“Komatsus work hard and hold up very well”
In eight short years, Trinity Products, based in the St. Louis suburb of O’Fallon, Missouri, has become one of the nation’s leading producers of large-structure steel pipe for construction. Trinity’s products are used by utility contractors performing underground pipe work, bridge builders needing piling, contractors raising large signs or stadium scoreboards, and many other purposes. Trinity has achieved its position based on one overriding principle, according to Founder and President Robert Griggs.
“We have a boss – it’s our customer; that is our No. 1 core value. Our purpose is to serve the customer,” he said. “We have other guiding principles, such as ‘make our employees’ lives better,’ and we try to do that through profit sharing. The other principle is ‘continuous daily improvement,’ a philosophy that includes strenuous and regular measurement checks. But a customer-first mentality is our bedrock, and we know if we live that creed every day, we’re going to be successful.”
Griggs started Trinity Products as a steel pipe brokerage business in 1979. He and a partner bought and sold pipe – there was no manufacturing side. The company later added a fabrication division allowing it to diversify into products such as signs and billboards. In 2002, Trinity added a steel pipe coating/painting facility that accomplished further diversification. The final step toward vertical integration occurred when Trinity opened its own pipe mill in 2007.
“The pipe mill is an important piece of the puzzle because it ensures that we can supply our customers,” explained Griggs. “The problem with buying product from others is that you think you can always get it, but what if you can’t? If that happens, you leave your customers high and dry, and that goes against everything we stand for. With our own pipe mill, we’re self-sustaining.”
Each of those steps – from selling, to fabrication, to coating, to opening its own mill – has created growth for Trinity Products, which employs about 160 people. In 1993, when Griggs bought out his partner, the company booked orders of $2.1 million. In 2015, that number was $89 million.
The Trinity difference
With sales offices in St. Louis, New Jersey, Chicago, New Orleans and soonto- be in Charlotte, Trinity Products sells its pipe nationwide. The company produces 4,000-4,500 tons of steel pipe per month. Its products include the largest steel pipe available (127 inches in diameter) with sections that weigh as much as 100,000 pounds. One of the company’s strengths is its ability to change from making one size of pipe to another on short notice.
“A lot of pipe mills will run one size for three months,” said Operations Manager Paul Wilkerson. “That’s ideal for us, too, but at Trinity, we react to our customers’ needs. If one of our customers has an urgent need for a different size, we’ll stop what we’re rolling, change over to their size, and be producing within a few hours. We’re almost like a job-shop in that regard, and most of our competitors can’t, or won’t, do that. It costs a lot of money to change over, but if the customer is willing to pay for it, we do it.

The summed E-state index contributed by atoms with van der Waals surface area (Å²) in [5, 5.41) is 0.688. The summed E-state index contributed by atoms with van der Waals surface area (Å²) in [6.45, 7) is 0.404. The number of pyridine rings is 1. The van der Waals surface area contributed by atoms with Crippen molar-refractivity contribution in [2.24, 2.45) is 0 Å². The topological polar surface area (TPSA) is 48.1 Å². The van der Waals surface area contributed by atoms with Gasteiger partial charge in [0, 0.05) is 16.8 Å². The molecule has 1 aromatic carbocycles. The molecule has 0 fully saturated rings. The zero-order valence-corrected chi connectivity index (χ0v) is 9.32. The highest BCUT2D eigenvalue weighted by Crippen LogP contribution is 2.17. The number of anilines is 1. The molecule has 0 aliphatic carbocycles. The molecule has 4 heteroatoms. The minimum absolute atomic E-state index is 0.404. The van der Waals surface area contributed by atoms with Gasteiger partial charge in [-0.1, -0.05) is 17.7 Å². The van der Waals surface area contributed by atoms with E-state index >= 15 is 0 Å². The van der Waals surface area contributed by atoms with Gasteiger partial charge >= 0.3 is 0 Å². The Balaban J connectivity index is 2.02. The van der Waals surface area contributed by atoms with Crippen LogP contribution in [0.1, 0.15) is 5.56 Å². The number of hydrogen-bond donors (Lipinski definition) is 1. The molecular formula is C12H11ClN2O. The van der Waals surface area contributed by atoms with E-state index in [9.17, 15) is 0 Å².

“Another Trinity Products difference is our ability to machine-produce pipe lengths of up to 160 feet,” he added. “Most mills go 60 to 80 feet max, which means the customer has to weld pieces together twice as frequently. We actually roll 127-inch-diameter pipe with our spiral welder; a lot of our competitors who sell that diameter pipe actually roll shorter sections and weld them together.”
Reliable Komatsu wheel loaders
Trinity Products has turned largely to Komatsu wheel loaders from Roland Machinery Company and Sales Rep Jim Evans to run the pipe yard.
“The decision to go with Komatsu came following a demo we did with all the major brands,” said Griggs. “Our operators who tested the wheel loaders chose Komatsu because they liked how the machines ran. I was pleased because Komatsu is fairly priced, and Roland is known to provide excellent service.”
Since purchasing its first machine, Trinity now has five Komatsu wheel loaders – a WA400, a WA500, and three WA470s, including a new WA470-8 it acquired this spring.
“Komatsu controls are user-friendly and the machines are very reliable,” said Wilkerson. “We work them 16 to 18 hours per day, and we have a weekend shift, so they are well-used. Our Komatsus work hard and hold up very well.
“Also important to us is the service Roland provides. It’s superior to any other area dealer we’ve worked with. That’s why we have Roland do all of our maintenance, even on our non-Komatsu pieces.”
Trinity Products’ next step will be opening a trans-loading facility in New Jersey. Griggs says the decision to do that goes back to the company’s core value.
“It’s all about the customers – having what they want, where and when they want it. There’s a lot of work in the New York City metro area, and we want to have product there for logistical purposes. Beyond that, we’ll continue to look for other opportunities to expand. You can bet, if and when we do, it will help us do a better job of serving existing customers or earning new ones.”